While some people may feel compelled to make a difference for people with unique needs in our communities, not everyone has time to give to become involved with various organizations and initiatives. If you are one of these people, consider adding a group who supports people with different needs to your annual charitable giving list. As with any charity donation, look into which ones do the best job of putting your donation to good use to directly support the cause.
Supporting Inclusion: Continuing to pave the path for inclusive communities
Kaarin Anderson Ryan, PhD 10.14.21
Community inclusion has long been a goal for people with different needs and those who support them. An overview of disabilities by the CDC shows that 26% of the adult population in the United States has some form of disability. That is 61 million people in all. Of these, 13.7% have a mobility impairment, 10.8% have cognitive impairments, 5.9% have hearing impairments and 4.6% have vision impairments. 6.8% have difficulty with independent living and 3.7% have difficulty with basic self-care skills.
Over the past several decades, there has been a great deal of progress within our systems to promote inclusion, such as less reliance on segregated classrooms in the school, better workplace opportunities for people who don’t fit into a certain employment box, and better accessibility features in public spaces. All of the work that has been done by people with different needs along with those who support them has been fantastic, and our world today is a much better place for inclusion than it was 30 years ago.
In addition to increased opportunities, we have seen significant changes in community awareness and acceptance for individuals with different needs. Across the country we have organizations whose focus is to promote awareness and inclusion, such as Autism Speaks, The National Down Syndrome Society, and The Arc. There are movies and television series that showcase life with different needs, including Love on the Spectrum, Born This Way, Raising Tourette’s, and Atypical. Placing these shows in the mainstream helps to create awareness and acceptance in our communities.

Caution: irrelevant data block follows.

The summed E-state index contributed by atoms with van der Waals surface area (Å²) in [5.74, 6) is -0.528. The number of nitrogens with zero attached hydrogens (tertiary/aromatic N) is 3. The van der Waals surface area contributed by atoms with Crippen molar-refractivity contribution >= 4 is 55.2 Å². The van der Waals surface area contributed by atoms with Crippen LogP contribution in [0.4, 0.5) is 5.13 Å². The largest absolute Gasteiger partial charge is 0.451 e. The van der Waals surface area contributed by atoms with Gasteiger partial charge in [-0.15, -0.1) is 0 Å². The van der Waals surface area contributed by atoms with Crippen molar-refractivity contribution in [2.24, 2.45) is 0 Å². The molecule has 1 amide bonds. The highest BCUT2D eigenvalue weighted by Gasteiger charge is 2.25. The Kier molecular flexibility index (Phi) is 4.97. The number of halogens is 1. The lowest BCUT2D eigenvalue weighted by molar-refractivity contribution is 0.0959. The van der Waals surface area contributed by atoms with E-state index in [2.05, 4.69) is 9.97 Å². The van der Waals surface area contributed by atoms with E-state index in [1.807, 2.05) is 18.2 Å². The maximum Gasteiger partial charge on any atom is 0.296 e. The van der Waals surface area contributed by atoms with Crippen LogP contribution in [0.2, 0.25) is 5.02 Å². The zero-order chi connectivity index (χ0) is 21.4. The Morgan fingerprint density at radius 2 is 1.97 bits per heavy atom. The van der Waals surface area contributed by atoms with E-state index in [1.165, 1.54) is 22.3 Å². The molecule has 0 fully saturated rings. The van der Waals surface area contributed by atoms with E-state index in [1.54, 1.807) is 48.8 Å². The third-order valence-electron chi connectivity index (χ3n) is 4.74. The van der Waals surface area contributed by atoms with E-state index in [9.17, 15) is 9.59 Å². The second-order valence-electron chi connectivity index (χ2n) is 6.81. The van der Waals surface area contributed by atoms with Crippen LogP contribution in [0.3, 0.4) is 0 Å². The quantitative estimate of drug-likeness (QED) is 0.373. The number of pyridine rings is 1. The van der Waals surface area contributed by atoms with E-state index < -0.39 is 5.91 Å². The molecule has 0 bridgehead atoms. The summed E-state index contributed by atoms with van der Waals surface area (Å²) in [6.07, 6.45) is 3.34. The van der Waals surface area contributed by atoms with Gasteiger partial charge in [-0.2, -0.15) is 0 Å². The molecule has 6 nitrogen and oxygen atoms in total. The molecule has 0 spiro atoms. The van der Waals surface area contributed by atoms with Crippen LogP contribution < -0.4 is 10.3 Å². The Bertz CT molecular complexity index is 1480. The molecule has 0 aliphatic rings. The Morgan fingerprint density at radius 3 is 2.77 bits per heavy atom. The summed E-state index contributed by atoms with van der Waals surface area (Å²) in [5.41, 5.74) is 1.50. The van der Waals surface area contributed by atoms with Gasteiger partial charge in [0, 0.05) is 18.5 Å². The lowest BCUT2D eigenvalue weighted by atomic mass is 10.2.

Despite these improvements and increased awareness, people with diverse abilities often continue to struggle to fit into the world comfortably. What are some things that we, as members of our communities, can be doing to help improve opportunities for inclusion?
Start by looking at the gifts you have in your own life – gifts of time, gifts of talent, gifts of financial resources. How do you use these gifts? For the most part, people use these gifts regularly to help themselves and their families, prioritizing the people closest to themselves. For example, if you have a gift of some free time, you will likely use that time to do something you enjoy, with family, friends, or time to yourself. Enjoying and appreciating what you have in the way of time, talent, and money is vital to your well-being and to help you stay connected to those who are important to you in your life. While I strongly encourage everyone to do more to use their gifts to improve their own lives and the lives of those close to them, I would also challenge people to look at some ways they can give back for the sake of others in the community.